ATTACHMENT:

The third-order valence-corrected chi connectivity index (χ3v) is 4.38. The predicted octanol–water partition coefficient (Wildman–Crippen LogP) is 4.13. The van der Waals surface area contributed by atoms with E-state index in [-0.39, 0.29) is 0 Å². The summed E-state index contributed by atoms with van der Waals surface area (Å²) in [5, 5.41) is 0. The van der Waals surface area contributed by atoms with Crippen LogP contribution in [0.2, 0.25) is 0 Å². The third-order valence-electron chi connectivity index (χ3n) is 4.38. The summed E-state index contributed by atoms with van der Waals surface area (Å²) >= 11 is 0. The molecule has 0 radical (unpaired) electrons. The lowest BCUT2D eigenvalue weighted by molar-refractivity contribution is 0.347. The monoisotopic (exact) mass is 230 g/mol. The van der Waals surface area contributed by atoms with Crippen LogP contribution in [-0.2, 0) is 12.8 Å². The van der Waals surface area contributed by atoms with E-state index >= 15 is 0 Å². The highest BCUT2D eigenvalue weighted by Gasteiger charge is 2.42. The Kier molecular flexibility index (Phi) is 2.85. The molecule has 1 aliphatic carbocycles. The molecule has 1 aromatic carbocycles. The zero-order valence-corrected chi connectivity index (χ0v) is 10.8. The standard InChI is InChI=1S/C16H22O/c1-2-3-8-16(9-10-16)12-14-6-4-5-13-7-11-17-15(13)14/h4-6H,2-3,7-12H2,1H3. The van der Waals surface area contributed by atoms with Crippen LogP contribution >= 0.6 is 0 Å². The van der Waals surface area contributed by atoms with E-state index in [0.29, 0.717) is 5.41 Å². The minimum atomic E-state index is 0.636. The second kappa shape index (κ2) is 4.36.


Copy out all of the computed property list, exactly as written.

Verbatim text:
The third-order valence-corrected chi connectivity index (χ3v) is 4.38. The predicted octanol–water partition coefficient (Wildman–Crippen LogP) is 4.13. The van der Waals surface area contributed by atoms with E-state index in [-0.39, 0.29) is 0 Å². The summed E-state index contributed by atoms with van der Waals surface area (Å²) in [5, 5.41) is 0. The van der Waals surface area contributed by atoms with Crippen LogP contribution in [0.2, 0.25) is 0 Å². The third-order valence-electron chi connectivity index (χ3n) is 4.38. The summed E-state index contributed by atoms with van der Waals surface area (Å²) >= 11 is 0. The molecule has 0 radical (unpaired) electrons. The lowest BCUT2D eigenvalue weighted by molar-refractivity contribution is 0.347. The monoisotopic (exact) mass is 230 g/mol. The van der Waals surface area contributed by atoms with Crippen LogP contribution in [-0.2, 0) is 12.8 Å². The van der Waals surface area contributed by atoms with E-state index >= 15 is 0 Å². The highest BCUT2D eigenvalue weighted by Gasteiger charge is 2.42. The Kier molecular flexibility index (Phi) is 2.85. The molecule has 1 aliphatic carbocycles. The molecule has 1 aromatic carbocycles. The zero-order valence-corrected chi connectivity index (χ0v) is 10.8. The standard InChI is InChI=1S/C16H22O/c1-2-3-8-16(9-10-16)12-14-6-4-5-13-7-11-17-15(13)14/h4-6H,2-3,7-12H2,1H3. The van der Waals surface area contributed by atoms with Crippen LogP contribution >= 0.6 is 0 Å². The van der Waals surface area contributed by atoms with E-state index in [0.29, 0.717) is 5.41 Å². The minimum atomic E-state index is 0.636. The second kappa shape index (κ2) is 4.36.